3. Remind me that I am literally on your turf

After reminding me that he thought of me as a sex object, this charming gentleman wrapped his arm around his wife, who had been party to this entire interaction, and grandly gestured around to show me what was going on. This gesture alone would feel welcoming– following our previous interaction, all I could think was how powerless I felt to say anything to him, or even to know what to say. For some reason, “Everything you have done since we first met has insulted me,” is hard to say when standing is a room where he is not just a welcome member but a host.

Why did I share this with you? Because I was upset and frustrated and wanted to give you a glimpse of how the actions of someone who I’m sure was well-meaning made me feel like a punchline more than a person. I know MANY of you know what I’m talking about, but if you don’t: this is how words hurt.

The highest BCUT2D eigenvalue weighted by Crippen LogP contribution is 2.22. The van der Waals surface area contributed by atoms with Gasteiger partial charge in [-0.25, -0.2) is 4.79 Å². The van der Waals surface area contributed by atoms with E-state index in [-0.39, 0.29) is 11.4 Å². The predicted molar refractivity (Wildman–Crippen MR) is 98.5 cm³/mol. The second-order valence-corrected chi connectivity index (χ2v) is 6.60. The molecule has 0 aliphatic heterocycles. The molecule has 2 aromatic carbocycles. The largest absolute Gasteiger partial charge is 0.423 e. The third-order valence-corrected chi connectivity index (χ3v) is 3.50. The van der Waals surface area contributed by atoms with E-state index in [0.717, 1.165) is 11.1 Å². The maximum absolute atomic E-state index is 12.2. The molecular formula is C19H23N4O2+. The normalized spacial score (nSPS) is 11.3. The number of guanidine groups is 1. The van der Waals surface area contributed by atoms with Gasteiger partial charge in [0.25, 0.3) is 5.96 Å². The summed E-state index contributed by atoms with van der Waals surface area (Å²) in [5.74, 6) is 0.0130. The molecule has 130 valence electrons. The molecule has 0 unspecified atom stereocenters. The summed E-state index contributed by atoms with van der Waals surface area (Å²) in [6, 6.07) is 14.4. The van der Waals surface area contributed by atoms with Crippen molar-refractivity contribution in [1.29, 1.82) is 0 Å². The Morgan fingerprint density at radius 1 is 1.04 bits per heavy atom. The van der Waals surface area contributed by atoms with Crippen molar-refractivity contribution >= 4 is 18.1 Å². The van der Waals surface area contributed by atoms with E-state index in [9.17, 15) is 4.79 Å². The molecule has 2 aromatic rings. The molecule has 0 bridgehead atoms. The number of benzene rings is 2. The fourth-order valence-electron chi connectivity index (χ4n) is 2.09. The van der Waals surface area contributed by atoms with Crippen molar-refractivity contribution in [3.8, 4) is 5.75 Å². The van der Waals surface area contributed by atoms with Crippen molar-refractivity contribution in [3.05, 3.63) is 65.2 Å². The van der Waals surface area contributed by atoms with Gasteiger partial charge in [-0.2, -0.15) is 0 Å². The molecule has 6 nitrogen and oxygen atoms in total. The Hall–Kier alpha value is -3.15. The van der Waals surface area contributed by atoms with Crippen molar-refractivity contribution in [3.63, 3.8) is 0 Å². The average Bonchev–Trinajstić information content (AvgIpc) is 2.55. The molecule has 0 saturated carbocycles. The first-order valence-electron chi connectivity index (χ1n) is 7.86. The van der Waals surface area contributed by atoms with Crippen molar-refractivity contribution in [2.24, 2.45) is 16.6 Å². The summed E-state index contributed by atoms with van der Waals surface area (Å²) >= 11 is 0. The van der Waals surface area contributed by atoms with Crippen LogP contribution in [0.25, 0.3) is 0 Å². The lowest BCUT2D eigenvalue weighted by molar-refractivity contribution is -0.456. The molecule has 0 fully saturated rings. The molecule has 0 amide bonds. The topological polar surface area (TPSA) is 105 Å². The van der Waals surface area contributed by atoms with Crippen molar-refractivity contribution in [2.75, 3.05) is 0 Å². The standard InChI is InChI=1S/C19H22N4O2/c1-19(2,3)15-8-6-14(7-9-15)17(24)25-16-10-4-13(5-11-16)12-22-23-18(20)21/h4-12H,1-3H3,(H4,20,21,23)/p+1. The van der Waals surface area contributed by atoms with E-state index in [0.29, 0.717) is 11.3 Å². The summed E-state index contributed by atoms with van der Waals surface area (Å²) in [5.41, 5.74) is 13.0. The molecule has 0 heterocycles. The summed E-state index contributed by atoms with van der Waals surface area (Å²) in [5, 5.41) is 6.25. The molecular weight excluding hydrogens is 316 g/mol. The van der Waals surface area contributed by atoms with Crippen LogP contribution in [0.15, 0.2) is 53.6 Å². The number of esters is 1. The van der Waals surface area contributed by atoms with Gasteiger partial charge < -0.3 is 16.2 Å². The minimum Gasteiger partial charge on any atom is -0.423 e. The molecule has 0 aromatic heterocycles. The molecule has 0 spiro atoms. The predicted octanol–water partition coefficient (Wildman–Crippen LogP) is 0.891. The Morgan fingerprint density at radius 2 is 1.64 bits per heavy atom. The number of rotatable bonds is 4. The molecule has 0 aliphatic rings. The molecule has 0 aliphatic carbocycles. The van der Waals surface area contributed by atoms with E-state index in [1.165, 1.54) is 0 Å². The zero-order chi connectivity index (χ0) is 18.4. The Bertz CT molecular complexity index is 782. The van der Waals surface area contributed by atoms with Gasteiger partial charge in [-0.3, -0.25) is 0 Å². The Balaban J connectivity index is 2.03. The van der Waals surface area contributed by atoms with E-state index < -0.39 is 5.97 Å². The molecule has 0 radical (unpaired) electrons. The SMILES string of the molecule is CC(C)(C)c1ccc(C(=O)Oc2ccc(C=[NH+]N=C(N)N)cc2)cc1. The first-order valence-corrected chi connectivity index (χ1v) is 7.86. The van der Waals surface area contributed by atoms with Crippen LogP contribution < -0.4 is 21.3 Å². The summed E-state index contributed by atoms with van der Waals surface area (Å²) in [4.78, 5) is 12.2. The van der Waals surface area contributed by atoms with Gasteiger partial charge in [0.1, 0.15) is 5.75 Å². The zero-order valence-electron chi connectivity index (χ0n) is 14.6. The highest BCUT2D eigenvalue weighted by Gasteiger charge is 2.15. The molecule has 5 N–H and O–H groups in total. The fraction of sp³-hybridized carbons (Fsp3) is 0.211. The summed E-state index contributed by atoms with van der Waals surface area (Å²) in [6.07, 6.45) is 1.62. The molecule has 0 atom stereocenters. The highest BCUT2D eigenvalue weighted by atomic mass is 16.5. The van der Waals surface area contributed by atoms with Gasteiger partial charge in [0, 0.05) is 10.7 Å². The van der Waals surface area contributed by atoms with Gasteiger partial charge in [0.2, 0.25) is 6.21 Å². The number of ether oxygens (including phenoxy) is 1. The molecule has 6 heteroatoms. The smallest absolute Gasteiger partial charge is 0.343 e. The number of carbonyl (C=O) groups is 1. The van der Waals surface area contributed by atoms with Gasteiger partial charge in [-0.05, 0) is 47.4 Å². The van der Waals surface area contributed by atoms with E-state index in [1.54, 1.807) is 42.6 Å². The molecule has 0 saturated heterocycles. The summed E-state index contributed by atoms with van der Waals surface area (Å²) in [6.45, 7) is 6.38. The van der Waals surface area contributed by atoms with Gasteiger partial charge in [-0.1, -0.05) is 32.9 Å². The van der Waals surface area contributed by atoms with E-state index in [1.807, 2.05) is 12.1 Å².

14 Comments
  1. You could easily re title this post “How to identify those(and i so badly want to use the C word) who have no place in the modern world.”
    I’m genuinely baffled that he assumed this was appropriate and i’m sorry you had to encounter someone like that in a setting where a) you should’ve been made to feel welcome and b) where you felt like you were unable to correct him on his behaviour (because, y’know, you’re a lovely, well mannered person).

    • I am a straight Male and I find when anyone who generalizes about a race gender or sexual preferences I walk away and shake my head Sometimes I think this country has and is becoming more tolerant of others but then again……